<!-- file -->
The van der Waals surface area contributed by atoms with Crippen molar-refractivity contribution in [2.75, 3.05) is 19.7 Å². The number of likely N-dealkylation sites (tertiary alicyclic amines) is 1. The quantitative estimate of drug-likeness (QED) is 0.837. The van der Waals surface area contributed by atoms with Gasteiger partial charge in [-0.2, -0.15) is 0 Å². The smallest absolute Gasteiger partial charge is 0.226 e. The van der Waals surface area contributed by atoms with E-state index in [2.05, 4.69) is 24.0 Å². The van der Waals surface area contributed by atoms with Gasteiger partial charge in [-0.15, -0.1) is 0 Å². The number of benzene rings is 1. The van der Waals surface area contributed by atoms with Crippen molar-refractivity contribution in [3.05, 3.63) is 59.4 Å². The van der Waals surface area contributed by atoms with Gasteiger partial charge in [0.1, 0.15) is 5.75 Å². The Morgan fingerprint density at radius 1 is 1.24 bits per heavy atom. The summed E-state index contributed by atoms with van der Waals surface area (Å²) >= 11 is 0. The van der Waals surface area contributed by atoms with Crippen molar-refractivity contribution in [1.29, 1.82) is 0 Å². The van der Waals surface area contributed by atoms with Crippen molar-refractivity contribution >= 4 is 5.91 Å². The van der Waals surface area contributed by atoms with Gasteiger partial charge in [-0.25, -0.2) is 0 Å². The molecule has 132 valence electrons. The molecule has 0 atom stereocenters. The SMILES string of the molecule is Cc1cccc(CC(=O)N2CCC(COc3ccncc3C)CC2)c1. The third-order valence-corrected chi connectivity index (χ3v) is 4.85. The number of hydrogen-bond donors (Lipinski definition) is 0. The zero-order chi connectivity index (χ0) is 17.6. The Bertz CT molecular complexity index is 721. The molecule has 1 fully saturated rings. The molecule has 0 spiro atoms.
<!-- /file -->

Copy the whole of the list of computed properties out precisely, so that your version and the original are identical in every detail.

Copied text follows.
The van der Waals surface area contributed by atoms with Crippen molar-refractivity contribution in [2.75, 3.05) is 19.7 Å². The number of likely N-dealkylation sites (tertiary alicyclic amines) is 1. The quantitative estimate of drug-likeness (QED) is 0.837. The van der Waals surface area contributed by atoms with Gasteiger partial charge in [-0.2, -0.15) is 0 Å². The smallest absolute Gasteiger partial charge is 0.226 e. The van der Waals surface area contributed by atoms with E-state index in [2.05, 4.69) is 24.0 Å². The van der Waals surface area contributed by atoms with Gasteiger partial charge in [-0.15, -0.1) is 0 Å². The number of benzene rings is 1. The van der Waals surface area contributed by atoms with Crippen molar-refractivity contribution in [3.05, 3.63) is 59.4 Å². The van der Waals surface area contributed by atoms with Gasteiger partial charge in [0.1, 0.15) is 5.75 Å². The Morgan fingerprint density at radius 1 is 1.24 bits per heavy atom. The summed E-state index contributed by atoms with van der Waals surface area (Å²) >= 11 is 0. The van der Waals surface area contributed by atoms with Crippen molar-refractivity contribution in [1.29, 1.82) is 0 Å². The van der Waals surface area contributed by atoms with Crippen molar-refractivity contribution >= 4 is 5.91 Å². The van der Waals surface area contributed by atoms with Gasteiger partial charge in [-0.25, -0.2) is 0 Å². The molecule has 132 valence electrons. The molecule has 0 atom stereocenters. The SMILES string of the molecule is Cc1cccc(CC(=O)N2CCC(COc3ccncc3C)CC2)c1. The third-order valence-corrected chi connectivity index (χ3v) is 4.85. The number of hydrogen-bond donors (Lipinski definition) is 0. The zero-order chi connectivity index (χ0) is 17.6. The Bertz CT molecular complexity index is 721. The molecule has 1 fully saturated rings. The molecule has 0 spiro atoms.